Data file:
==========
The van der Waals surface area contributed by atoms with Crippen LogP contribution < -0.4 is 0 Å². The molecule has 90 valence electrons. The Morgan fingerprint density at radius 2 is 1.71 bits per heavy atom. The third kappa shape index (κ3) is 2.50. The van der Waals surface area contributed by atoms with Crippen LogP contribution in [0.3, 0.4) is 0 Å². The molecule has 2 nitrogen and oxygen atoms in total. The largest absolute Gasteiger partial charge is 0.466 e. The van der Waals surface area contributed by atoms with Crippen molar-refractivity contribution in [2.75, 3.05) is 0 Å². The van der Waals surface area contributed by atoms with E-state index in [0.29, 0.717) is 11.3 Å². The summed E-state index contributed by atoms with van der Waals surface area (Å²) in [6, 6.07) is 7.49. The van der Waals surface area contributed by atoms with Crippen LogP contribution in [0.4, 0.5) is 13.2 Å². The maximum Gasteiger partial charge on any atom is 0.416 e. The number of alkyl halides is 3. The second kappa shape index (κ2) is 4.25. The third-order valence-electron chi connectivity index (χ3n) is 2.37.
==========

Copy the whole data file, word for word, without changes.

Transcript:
The van der Waals surface area contributed by atoms with Crippen LogP contribution < -0.4 is 0 Å². The molecule has 90 valence electrons. The Morgan fingerprint density at radius 2 is 1.71 bits per heavy atom. The third kappa shape index (κ3) is 2.50. The van der Waals surface area contributed by atoms with Crippen LogP contribution in [0.3, 0.4) is 0 Å². The molecule has 2 nitrogen and oxygen atoms in total. The largest absolute Gasteiger partial charge is 0.466 e. The van der Waals surface area contributed by atoms with Crippen molar-refractivity contribution in [2.75, 3.05) is 0 Å². The van der Waals surface area contributed by atoms with E-state index in [0.29, 0.717) is 11.3 Å². The summed E-state index contributed by atoms with van der Waals surface area (Å²) in [6, 6.07) is 7.49. The van der Waals surface area contributed by atoms with Crippen LogP contribution in [0.4, 0.5) is 13.2 Å². The maximum Gasteiger partial charge on any atom is 0.416 e. The number of alkyl halides is 3. The second kappa shape index (κ2) is 4.25. The third-order valence-electron chi connectivity index (χ3n) is 2.37.